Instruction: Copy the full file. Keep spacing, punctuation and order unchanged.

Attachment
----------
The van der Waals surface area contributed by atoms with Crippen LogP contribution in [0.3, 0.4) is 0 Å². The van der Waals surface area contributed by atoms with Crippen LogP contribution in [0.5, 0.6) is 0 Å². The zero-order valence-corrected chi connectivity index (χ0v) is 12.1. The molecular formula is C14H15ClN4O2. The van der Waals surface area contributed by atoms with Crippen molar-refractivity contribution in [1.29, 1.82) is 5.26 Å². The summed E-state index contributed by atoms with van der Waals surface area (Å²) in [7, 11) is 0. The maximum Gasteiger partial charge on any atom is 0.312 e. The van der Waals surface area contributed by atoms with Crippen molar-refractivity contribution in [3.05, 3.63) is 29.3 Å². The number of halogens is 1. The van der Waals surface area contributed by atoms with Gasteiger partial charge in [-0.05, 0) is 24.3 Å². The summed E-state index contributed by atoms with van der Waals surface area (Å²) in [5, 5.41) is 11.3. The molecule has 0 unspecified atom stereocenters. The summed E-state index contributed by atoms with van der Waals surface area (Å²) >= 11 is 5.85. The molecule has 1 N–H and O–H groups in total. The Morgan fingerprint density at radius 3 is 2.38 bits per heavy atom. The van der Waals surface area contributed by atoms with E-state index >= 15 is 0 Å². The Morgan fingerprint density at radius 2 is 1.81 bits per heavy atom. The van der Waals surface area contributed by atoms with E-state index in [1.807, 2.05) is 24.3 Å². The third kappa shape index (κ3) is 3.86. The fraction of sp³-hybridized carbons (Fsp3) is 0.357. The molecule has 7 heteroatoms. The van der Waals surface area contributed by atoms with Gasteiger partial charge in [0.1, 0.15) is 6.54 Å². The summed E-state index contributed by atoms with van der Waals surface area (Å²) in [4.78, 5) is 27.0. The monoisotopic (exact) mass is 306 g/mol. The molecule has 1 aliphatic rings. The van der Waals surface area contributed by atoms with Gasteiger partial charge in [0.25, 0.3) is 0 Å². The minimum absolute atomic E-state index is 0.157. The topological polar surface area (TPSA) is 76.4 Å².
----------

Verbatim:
The van der Waals surface area contributed by atoms with Crippen LogP contribution in [0.3, 0.4) is 0 Å². The van der Waals surface area contributed by atoms with Crippen LogP contribution in [0.5, 0.6) is 0 Å². The zero-order valence-corrected chi connectivity index (χ0v) is 12.1. The molecular formula is C14H15ClN4O2. The van der Waals surface area contributed by atoms with Crippen molar-refractivity contribution in [1.29, 1.82) is 5.26 Å². The summed E-state index contributed by atoms with van der Waals surface area (Å²) in [7, 11) is 0. The maximum Gasteiger partial charge on any atom is 0.312 e. The van der Waals surface area contributed by atoms with Crippen molar-refractivity contribution in [3.05, 3.63) is 29.3 Å². The number of halogens is 1. The van der Waals surface area contributed by atoms with Gasteiger partial charge in [-0.05, 0) is 24.3 Å². The summed E-state index contributed by atoms with van der Waals surface area (Å²) in [5, 5.41) is 11.3. The molecule has 0 unspecified atom stereocenters. The summed E-state index contributed by atoms with van der Waals surface area (Å²) >= 11 is 5.85. The molecule has 1 N–H and O–H groups in total. The Morgan fingerprint density at radius 3 is 2.38 bits per heavy atom. The van der Waals surface area contributed by atoms with E-state index >= 15 is 0 Å². The Morgan fingerprint density at radius 2 is 1.81 bits per heavy atom. The van der Waals surface area contributed by atoms with E-state index in [1.807, 2.05) is 24.3 Å². The third kappa shape index (κ3) is 3.86. The fraction of sp³-hybridized carbons (Fsp3) is 0.357. The molecule has 7 heteroatoms. The van der Waals surface area contributed by atoms with Gasteiger partial charge in [0.1, 0.15) is 6.54 Å². The summed E-state index contributed by atoms with van der Waals surface area (Å²) in [4.78, 5) is 27.0. The monoisotopic (exact) mass is 306 g/mol. The molecule has 1 aliphatic rings. The van der Waals surface area contributed by atoms with Gasteiger partial charge in [0.25, 0.3) is 0 Å². The minimum absolute atomic E-state index is 0.157. The topological polar surface area (TPSA) is 76.4 Å².